#MeToo campaign misses the mark

Hashtag re-victimizes sexual assault survivors, advocate says

Messages haven’t stopped pouring in to Aly Raposo’s inbox since #MeToo began trending on Twitter, Facebook and Instagram earlier this month.

The 23-year-old women’s rights and mental health advocate usually gets messages from people seeking information about counselling. The number of messages has skyrocketed in the last few weeks, she says, as people deal with the emotional fallout of seeing the hashtag.

“I have not seen anything good come out of this campaign on my end,” Raposo says.

On Oct. 15, actor Alyssa Milano tweeted out a call for anyone who has been “sexually harassed or assaulted” to post “me too” (a phrase Tarana Burke originally coined 10 years ago) to “give people a sense of the magnitude of the problem,” days after numerous actors accused film producer Harvey Weinstein of sexual harassment.

The phrase quickly spread across social media, sometimes accompanied by personal accounts of abuse and assaults.

“I immediately got angry,” Raposo says, mentioning she felt “traumatized” and put her phone away when she saw the hashtag. “Every time I scrolled, it was like a gut punch. I’d see a status, and it was a gut punch of the patriarchy winning.

“It’s almost ironic. The whole thing is about being sexually harassed or assaulted, which is going against consent, and at the same time, (people aren’t) necessarily consenting to read about it.”

In a recent Canadian Centre for Policy Alternatives report, “The Best and Worst Places to be a Woman in Canada 2017,” Winnipeg ranked 17 out of 25 cities. During the five years preceding 2014, an estimated 14,363 sexual assaults and 25,462 incidents of intimate partner violence were recorded in Winnipeg.

Raposo acknowledges that #MeToo statuses may have helped people understand and put faces to these statistics, and that she applauds people who use the hashtag in a show of solidarity and empowerment.

“Social media campaigns can absolutely have an effect on the world,” she says. “(T) he end of the line is that not everybody finds solace in their pain.”

For some, Raposo says, seeing these statuses – as well as a list circling Facebook that names alleged abusers in Winnipeg – was more emotionally draining than empowering, especially for people who felt pressure to come forward and share their stories. Rose McGowan, one of the actors who accused Weinstein, says she’s felt “triggered” by seeing “the monster’s face everywhere” since the allegations surfaced.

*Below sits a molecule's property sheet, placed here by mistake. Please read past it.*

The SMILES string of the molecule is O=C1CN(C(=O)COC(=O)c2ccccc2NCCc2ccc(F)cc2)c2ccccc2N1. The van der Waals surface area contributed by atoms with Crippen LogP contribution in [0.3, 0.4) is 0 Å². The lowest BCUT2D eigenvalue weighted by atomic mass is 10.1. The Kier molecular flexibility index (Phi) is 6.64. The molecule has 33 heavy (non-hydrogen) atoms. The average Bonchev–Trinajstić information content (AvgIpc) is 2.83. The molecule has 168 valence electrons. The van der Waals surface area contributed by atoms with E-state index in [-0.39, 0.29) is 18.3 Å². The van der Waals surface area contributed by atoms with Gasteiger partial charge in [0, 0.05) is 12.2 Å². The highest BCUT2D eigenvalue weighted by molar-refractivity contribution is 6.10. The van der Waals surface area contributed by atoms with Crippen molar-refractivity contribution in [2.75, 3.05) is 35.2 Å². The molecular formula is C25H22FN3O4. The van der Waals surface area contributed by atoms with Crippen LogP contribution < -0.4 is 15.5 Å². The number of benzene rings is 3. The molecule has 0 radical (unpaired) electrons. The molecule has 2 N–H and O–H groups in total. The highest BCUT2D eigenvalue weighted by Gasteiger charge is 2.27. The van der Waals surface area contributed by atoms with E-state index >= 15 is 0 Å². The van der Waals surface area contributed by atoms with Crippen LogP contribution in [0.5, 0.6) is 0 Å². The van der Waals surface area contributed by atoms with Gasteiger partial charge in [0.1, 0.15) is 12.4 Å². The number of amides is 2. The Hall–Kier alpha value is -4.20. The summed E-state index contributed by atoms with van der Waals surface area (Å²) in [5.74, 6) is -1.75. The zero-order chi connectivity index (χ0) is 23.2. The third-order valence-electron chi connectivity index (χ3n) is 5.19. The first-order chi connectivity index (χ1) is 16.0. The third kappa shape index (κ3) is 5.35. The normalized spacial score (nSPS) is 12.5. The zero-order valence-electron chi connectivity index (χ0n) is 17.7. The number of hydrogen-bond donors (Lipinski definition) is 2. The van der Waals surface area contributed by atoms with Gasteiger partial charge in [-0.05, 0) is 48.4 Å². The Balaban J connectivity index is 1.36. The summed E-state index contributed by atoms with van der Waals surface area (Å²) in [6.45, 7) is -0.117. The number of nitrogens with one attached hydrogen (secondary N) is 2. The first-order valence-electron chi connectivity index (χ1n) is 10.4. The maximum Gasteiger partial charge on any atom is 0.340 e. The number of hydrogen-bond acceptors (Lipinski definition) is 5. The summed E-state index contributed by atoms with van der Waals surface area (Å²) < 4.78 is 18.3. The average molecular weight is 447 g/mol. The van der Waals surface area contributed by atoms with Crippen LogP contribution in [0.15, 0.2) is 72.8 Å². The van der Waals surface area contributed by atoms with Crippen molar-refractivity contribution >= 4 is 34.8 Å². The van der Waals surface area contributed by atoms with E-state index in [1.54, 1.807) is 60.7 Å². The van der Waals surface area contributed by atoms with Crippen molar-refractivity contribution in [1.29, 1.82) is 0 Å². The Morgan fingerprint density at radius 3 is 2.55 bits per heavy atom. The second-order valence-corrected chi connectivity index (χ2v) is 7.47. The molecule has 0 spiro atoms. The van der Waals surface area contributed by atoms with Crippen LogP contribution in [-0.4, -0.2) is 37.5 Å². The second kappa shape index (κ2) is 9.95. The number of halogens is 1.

Raposo says, instead of a public hashtag, she’d be much more supportive of a safe, private event where people could share their stories. For now, she’s directing the people who message her to the Sexual Assault Crisis Line.

While the United States-based Rape, Abuse & Incest National Network told The Guardian that they’ve seen a “record increase” in people reaching out to their helpline since the Weinstein allegations surfaced, Izzy Goluch, communications co-ordinator for Klinic Community Health, says a surge in calls hasn’t happened in Winnipeg.

“Though we have not closely analyzed the numbers, we have not seen an increase in the number of folks seeking counselling,” Goluch says.

She asks anyone who needs immediate crisis intervention to call Klinic’s 24/7 Sexual Assault Crisis Line at 204-786-8631 in Winnipeg and 1-888-292-7565 toll-free throughout Manitoba.

Published in Volume 72, Number 8 of The Uniter (November 2, 2017)

We love comments and appreciate the time that our readers take to share ideas and give feedback. The Uniter reserves the right to remove any comments from the site. Please leave comments that are repectful and useful.

You Might Also Want To Read